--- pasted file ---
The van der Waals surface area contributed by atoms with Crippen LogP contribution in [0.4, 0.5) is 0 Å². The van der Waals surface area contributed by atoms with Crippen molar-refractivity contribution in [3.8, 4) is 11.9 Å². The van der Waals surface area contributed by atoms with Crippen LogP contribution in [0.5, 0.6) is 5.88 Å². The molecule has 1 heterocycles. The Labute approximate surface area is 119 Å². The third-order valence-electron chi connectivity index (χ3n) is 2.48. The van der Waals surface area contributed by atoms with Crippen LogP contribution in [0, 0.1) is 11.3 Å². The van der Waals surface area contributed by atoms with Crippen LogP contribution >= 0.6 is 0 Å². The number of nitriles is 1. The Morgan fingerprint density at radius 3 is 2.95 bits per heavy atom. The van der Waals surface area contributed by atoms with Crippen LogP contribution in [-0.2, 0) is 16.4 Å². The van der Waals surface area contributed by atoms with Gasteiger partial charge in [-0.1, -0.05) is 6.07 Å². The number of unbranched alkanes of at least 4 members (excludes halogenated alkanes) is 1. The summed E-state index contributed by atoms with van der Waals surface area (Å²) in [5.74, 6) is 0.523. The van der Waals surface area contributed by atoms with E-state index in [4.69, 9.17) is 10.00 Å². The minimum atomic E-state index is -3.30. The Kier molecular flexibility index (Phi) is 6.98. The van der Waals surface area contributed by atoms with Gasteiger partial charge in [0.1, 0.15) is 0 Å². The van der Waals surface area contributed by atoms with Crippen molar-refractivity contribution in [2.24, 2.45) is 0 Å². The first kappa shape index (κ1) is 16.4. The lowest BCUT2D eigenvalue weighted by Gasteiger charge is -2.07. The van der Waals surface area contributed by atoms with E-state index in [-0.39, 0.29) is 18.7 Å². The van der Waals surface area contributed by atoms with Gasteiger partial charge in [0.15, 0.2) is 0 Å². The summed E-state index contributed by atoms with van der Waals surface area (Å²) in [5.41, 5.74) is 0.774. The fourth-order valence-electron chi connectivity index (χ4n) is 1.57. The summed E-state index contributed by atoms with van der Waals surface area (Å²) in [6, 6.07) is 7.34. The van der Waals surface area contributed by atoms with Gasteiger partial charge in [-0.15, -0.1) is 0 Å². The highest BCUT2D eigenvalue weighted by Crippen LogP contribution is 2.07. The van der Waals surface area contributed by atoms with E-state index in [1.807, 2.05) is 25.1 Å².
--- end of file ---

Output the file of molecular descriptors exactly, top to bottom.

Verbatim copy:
The van der Waals surface area contributed by atoms with Crippen LogP contribution in [0.4, 0.5) is 0 Å². The van der Waals surface area contributed by atoms with Crippen molar-refractivity contribution in [3.8, 4) is 11.9 Å². The van der Waals surface area contributed by atoms with Crippen LogP contribution in [0.5, 0.6) is 5.88 Å². The molecule has 1 heterocycles. The Labute approximate surface area is 119 Å². The third-order valence-electron chi connectivity index (χ3n) is 2.48. The van der Waals surface area contributed by atoms with Crippen LogP contribution in [0, 0.1) is 11.3 Å². The van der Waals surface area contributed by atoms with Crippen LogP contribution >= 0.6 is 0 Å². The number of nitriles is 1. The Morgan fingerprint density at radius 3 is 2.95 bits per heavy atom. The van der Waals surface area contributed by atoms with Crippen LogP contribution in [-0.2, 0) is 16.4 Å². The van der Waals surface area contributed by atoms with Gasteiger partial charge in [-0.1, -0.05) is 6.07 Å². The number of unbranched alkanes of at least 4 members (excludes halogenated alkanes) is 1. The summed E-state index contributed by atoms with van der Waals surface area (Å²) in [5.74, 6) is 0.523. The van der Waals surface area contributed by atoms with E-state index in [4.69, 9.17) is 10.00 Å². The minimum atomic E-state index is -3.30. The Kier molecular flexibility index (Phi) is 6.98. The van der Waals surface area contributed by atoms with Gasteiger partial charge in [0.1, 0.15) is 0 Å². The van der Waals surface area contributed by atoms with Crippen molar-refractivity contribution in [2.24, 2.45) is 0 Å². The first kappa shape index (κ1) is 16.4. The lowest BCUT2D eigenvalue weighted by Gasteiger charge is -2.07. The van der Waals surface area contributed by atoms with E-state index in [-0.39, 0.29) is 18.7 Å². The van der Waals surface area contributed by atoms with Gasteiger partial charge in [0.15, 0.2) is 0 Å². The summed E-state index contributed by atoms with van der Waals surface area (Å²) in [5.41, 5.74) is 0.774. The fourth-order valence-electron chi connectivity index (χ4n) is 1.57. The summed E-state index contributed by atoms with van der Waals surface area (Å²) in [6, 6.07) is 7.34. The van der Waals surface area contributed by atoms with Gasteiger partial charge in [-0.15, -0.1) is 0 Å². The highest BCUT2D eigenvalue weighted by Crippen LogP contribution is 2.07. The van der Waals surface area contributed by atoms with E-state index in [1.807, 2.05) is 25.1 Å².